The 100 largest U.K. corporations contributed a record £17.5 billion ($27.9 billion) to their defined benefit pension funds in 2009, up 49.6% from the £11.7 billion contributed the previous year, according to a new report by investment consultant and actuary Lane Clark & Peacock.
Lloyds Banking Group PLC, Royal Bank of Scotland PLC and Unilever PLC each contributed more than £1 billion to their U.K. pension funds. Royal Dutch Shell PLC topped them all with a £3.3 billion cash injection, up £2.5 billion from the previous year’s contribution, according to LCP’s 17th annual “Accounting for Pensions” report.
In 2009, £10.9 billion — or 62% — of employer contributions to DB plans were made to close deficits, while the remaining £6.6 billion were regular pension contributions. In the five previous years, the ratio hovered between 34% and 39%.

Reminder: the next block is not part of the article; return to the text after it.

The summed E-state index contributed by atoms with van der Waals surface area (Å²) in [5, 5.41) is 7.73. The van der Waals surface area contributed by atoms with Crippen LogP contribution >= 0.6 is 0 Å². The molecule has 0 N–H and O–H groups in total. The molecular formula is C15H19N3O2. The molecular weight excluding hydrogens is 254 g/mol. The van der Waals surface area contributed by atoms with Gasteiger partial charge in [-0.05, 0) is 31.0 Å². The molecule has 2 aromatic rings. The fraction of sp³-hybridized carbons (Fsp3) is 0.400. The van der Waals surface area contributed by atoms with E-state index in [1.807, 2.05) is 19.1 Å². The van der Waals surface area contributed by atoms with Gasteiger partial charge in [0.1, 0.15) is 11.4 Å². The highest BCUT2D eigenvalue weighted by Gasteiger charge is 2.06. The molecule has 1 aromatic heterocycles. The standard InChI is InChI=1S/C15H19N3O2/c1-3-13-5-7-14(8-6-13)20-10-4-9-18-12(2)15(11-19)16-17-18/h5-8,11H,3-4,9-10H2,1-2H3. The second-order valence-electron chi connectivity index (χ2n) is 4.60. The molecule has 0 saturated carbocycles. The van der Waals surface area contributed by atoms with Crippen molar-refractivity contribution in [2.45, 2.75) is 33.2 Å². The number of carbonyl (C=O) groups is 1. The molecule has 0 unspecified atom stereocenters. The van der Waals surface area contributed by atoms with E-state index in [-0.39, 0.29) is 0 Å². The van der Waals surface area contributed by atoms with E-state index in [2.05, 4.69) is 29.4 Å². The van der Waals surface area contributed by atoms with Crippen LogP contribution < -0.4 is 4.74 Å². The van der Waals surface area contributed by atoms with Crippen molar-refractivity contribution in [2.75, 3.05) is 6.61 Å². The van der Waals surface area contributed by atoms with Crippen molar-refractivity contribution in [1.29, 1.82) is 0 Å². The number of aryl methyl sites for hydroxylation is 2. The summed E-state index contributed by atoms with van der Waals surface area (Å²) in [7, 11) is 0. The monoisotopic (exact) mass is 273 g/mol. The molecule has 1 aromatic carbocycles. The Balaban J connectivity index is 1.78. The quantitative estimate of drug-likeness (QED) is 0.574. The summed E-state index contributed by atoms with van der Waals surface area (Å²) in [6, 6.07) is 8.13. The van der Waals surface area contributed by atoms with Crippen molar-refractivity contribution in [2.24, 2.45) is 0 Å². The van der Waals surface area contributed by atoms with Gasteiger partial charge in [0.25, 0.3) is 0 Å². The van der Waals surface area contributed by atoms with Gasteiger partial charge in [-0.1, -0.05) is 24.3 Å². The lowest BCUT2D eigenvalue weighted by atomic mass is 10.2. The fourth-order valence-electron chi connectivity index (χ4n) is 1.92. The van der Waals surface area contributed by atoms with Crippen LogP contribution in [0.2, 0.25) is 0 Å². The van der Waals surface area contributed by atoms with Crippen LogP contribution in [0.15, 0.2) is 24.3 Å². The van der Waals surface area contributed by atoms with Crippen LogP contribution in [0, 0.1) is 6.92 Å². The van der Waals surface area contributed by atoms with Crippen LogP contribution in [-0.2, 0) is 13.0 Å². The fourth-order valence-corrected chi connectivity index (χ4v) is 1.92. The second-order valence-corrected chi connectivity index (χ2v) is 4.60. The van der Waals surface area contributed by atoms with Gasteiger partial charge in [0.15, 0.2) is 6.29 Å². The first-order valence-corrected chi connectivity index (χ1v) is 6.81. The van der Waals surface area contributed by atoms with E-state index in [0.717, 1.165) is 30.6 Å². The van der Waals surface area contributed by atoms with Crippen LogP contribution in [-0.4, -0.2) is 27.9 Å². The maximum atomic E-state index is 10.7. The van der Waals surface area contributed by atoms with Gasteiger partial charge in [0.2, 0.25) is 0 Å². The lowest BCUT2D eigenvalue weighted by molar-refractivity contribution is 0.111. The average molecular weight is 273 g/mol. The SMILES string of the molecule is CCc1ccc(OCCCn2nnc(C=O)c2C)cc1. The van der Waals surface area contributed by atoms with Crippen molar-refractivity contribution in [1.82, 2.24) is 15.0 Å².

However, it’s unclear whether the large contributions will continue. Aggregate FTSE 100 company pension contributions will be £4.8 billion lower in 2010 than in 2009, according to LCP’s analysis, which was based on 2009 company reports.
On the other hand, companies that are updating actuarial valuations of their pension funds this year might have to follow the lead of companies like Shell and Unilever in upping contributions.
“Indeed, we have seen evidence of this in some 2010 accounts that have already been published,” according to the report. Following valuations in the first quarter of 2009, three U.K. companies paid an aggregate £276 million to their DB pension funds in 2010, up from £182 million in 2009. That’s a 51.6% increase.